- You don’t get to participate in or overhear interesting conversations in the break/lunch room or at the water cooler about something going on in the company that you’re not working on. This reduces your ability to learn in unstructured ways at work or get thoroughly onboarded into a new company
- You don’t get to see who comes and goes from the office or different meeting rooms. This may sound silly, but watching a business in, seeing who is in a glass-walled conference room or what slides are up on the wall, helps employees stimulate good ideas about their day to day work. This limits your ability to connect the dots and better understand the big picture at work
- You don’t get to have a casual conversation with your department head or CEO in the elevator or hallway or a conference room between meetings. That “skip level” leader is much less likely to know who you are or what you do. This can make it harder for you, the next time you have an idea you want to share or feedback you want to give, to approach a leader. It also makes it a little tougher for you the next time you’re in line for some kind of promotion or development opportunity
Of course all employees CAN in theory make themselves known, can learn, can seek out others in the organization, and can try to re-create hallway serendipity from the comfort of their own Zoom screens. It just doesn’t come naturally to most; practically speaking for many, it’s impossible; and it’s particularly hard for younger or quieter team members. There’s a ton of research about how women in particular aren’t as comfortable advocating for themselves when it comes time to ask for a raise or a promotion. If you’re the CEO of a 100 person organization, you might be inclined to chat with the new entry level AR person at the coffee machine for a few minutes; you’re unlikely to be excited about a 30-minute Zoom with her.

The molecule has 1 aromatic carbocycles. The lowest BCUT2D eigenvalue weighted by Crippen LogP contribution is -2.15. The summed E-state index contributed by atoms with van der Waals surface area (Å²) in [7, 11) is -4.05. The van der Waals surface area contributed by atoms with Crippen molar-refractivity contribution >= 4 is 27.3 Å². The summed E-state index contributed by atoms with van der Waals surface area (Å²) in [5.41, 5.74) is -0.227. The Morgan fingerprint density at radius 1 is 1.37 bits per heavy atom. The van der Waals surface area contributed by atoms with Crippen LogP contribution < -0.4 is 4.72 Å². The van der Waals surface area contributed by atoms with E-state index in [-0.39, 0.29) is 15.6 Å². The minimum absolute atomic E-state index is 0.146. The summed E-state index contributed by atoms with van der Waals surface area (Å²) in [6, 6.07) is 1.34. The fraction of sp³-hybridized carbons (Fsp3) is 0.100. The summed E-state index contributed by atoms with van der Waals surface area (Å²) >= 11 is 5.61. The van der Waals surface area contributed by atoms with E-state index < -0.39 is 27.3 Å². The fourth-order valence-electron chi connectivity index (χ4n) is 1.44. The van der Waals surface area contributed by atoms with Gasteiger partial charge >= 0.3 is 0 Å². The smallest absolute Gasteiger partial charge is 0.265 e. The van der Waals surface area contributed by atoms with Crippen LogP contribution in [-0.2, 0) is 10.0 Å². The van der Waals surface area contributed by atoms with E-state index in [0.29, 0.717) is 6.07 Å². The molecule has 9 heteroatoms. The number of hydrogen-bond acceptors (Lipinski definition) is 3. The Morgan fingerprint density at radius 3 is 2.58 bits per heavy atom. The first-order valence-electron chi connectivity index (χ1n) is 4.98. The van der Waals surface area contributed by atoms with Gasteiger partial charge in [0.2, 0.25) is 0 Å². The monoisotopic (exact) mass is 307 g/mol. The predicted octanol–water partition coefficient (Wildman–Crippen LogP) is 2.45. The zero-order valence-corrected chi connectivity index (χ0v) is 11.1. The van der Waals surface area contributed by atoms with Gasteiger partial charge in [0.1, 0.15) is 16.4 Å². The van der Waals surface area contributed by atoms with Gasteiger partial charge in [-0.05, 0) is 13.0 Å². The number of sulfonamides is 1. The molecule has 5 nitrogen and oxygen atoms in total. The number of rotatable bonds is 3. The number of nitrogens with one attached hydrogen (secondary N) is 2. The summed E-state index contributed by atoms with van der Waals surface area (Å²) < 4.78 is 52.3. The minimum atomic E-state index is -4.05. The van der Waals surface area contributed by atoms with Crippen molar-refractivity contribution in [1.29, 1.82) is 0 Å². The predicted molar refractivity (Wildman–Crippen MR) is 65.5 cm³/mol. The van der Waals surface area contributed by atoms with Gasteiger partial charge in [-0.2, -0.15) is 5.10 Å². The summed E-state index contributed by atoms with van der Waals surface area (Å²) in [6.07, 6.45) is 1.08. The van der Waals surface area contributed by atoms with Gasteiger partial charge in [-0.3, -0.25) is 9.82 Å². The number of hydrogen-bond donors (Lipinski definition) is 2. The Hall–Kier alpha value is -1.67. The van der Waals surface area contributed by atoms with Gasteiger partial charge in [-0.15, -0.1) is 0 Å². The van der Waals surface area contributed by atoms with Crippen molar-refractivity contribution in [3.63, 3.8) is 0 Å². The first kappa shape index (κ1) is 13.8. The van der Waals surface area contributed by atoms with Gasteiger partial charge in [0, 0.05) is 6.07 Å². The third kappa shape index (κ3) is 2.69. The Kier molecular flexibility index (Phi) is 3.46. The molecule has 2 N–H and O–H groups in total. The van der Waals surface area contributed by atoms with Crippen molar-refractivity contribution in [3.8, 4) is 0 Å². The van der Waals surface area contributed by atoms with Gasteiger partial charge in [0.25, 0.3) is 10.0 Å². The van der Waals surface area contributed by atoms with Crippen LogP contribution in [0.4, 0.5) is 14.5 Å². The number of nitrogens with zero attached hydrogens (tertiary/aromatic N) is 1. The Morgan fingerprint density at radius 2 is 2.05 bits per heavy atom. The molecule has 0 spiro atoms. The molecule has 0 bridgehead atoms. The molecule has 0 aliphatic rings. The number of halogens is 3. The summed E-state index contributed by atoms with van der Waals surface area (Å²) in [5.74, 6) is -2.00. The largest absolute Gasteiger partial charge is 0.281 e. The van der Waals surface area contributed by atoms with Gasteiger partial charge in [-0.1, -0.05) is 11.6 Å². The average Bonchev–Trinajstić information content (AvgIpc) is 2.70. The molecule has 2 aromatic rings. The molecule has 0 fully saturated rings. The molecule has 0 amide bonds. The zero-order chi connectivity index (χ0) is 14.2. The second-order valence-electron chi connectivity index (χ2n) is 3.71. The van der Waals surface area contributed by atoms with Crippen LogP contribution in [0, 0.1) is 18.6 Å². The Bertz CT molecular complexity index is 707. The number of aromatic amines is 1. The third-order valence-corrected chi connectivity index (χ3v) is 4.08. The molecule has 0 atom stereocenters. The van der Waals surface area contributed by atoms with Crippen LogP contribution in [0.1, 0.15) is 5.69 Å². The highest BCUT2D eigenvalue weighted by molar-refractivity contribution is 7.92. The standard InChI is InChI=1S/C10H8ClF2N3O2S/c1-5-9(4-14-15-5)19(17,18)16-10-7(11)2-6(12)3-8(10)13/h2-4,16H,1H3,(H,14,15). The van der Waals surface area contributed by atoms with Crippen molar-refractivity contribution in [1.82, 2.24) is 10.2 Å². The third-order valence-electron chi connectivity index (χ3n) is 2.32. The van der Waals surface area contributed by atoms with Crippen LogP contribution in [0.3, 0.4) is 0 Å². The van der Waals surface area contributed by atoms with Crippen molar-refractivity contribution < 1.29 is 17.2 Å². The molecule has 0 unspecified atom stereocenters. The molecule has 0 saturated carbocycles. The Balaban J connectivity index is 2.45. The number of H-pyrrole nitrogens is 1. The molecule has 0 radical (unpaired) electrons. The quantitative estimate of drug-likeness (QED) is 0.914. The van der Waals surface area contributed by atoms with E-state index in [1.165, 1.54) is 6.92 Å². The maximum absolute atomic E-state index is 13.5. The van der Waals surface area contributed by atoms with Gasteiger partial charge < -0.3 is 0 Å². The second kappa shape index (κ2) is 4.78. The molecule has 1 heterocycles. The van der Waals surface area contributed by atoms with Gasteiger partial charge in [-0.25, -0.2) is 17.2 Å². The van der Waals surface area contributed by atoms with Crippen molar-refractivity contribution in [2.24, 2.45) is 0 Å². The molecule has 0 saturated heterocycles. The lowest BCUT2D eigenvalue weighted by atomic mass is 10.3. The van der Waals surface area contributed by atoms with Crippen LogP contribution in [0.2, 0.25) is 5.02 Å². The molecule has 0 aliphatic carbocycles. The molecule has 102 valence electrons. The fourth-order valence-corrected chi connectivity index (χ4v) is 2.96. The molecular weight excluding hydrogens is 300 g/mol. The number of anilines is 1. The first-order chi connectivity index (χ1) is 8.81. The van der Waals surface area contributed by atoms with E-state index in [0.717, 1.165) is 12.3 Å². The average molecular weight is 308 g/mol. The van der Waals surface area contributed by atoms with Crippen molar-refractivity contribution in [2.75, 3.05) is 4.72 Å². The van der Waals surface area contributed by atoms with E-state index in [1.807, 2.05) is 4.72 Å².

(By the way, this whole construct may be different for engineering, where engineers are likely more comfortable with remote work AND aren’t held back in their career development as a result.)
I’ll close this post with an anecdote. As part of our work at Bolster, I was doing something called an Executive Team Scalability Assessment with the CEO of a $75mm SaaS company a month or so ago. When we were doing a review of how strongly each of his leaders role modeled company values, he paused when he got to one leader and said, “I honestly don’t know. That person has only been here 10 months, but don’t worry, that’s just because of the pandemic. I haven’t seen them in action.” 10 months! People will discover at some point that it was much easier to “lift and shift” an existing organization to the cloud in year 1 of the pandemic than it will be to sustain or build a culture with a lot of new employees in year 2 or 3 of remote-first work.